A backlog in shipping means some gifts might not make it under the tree in time for Christmas.
The holiday season is the busiest time for postal services and the pandemic isn’t helping.
The Winnipeg chapter of the Canadian Union of Postal Workers said mail service has been at a Christmas level volume since May.
Attributing it to an increase in online shopping amid COVID-19, it’s creating a stressful time for the mail service.
“We have workers who are working up to twelve-hour shifts coming in for their eight-hour shift and working another four of overtime,” said Cameron Fortier, vice president of the Winnipeg union.
Fortier said as of the most recent count, there are 148 trailers of mail in Winnipeg that need sorting.
“To support that level of delivery, our processing plants have been running at capacity around the clock. We are doing everything possible to deliver the surge of holiday items while maintaining important safety measures designed to keep employees and customers safe during COVID-19,” said a Canada Post spokesperson in an email to CTV News.
Paul Larson, a supply chain management professor at the University of Manitoba, said the only way to solve the problem is to find more capacity or wait for the demand to drop.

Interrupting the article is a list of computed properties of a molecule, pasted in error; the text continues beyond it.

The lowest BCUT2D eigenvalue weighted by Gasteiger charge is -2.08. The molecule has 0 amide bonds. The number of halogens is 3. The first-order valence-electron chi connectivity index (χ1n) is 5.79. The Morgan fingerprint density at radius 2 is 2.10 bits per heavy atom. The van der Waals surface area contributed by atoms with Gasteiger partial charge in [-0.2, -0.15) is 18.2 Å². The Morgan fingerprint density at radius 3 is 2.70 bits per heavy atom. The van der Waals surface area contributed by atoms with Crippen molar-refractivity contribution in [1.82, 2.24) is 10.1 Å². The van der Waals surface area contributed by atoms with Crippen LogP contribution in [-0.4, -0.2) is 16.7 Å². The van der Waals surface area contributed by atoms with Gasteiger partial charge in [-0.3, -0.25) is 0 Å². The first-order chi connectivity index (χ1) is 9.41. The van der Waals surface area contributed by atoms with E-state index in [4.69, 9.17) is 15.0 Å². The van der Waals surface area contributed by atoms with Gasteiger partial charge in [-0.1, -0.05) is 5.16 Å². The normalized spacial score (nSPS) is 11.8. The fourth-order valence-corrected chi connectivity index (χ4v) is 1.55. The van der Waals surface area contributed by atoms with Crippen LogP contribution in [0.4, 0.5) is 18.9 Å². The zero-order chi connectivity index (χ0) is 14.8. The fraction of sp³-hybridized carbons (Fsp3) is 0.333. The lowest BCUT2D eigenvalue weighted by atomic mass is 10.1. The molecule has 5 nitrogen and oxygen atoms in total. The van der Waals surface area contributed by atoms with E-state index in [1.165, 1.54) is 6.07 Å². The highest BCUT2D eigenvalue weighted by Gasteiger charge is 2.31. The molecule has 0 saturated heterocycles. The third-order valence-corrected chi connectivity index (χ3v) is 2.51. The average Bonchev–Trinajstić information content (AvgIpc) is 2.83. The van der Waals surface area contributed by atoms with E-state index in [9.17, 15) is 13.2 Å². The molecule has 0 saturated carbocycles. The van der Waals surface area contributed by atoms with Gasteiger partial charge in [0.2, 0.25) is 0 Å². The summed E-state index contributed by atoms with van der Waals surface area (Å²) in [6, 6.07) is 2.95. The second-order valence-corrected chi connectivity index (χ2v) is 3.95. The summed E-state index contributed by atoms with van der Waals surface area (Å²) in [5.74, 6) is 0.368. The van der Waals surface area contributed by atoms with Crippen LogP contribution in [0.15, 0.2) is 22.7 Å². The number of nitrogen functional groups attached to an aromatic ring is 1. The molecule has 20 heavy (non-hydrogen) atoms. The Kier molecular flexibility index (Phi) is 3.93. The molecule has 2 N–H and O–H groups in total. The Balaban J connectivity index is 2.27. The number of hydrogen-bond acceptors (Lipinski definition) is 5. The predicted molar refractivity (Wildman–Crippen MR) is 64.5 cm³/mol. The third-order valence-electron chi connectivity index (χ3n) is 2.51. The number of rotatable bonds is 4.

“It’s a classic balance of capacity and demand. Suddenly we are thrust in a situation where demand is exceeding capacity, at least in the short run, so then there is this scramble,” he said.
As capacity is too low for the high influx of packages, Manitobans are left waiting.
Kevin Oestreicher lives about an hour south of Winkler, Man. He told CTV News he still needs three of the eight presents for his kids.
Though two of his four kids will be missing some gifts, the holiday is far from ruined.
“We have food and a roof, but most importantly, we have each other,” said Oestreicher
Amy Scott said the Lego Batman set for her 11-year-old son has been stuck in transit since Dec. 11.
Kuki Kuklica’s present for her husband didn’t arrive. She said she’ll have to wrap a picture of the present to make do.
These are a few of the dozens of stories CTV News received about Manitobans waiting for parcels after putting out a call on Facebook.
Fortier said he understands the frustration and says postal workers will get through this like they always do.
“Be patient with us, we are working throughout this the best we can,” he said.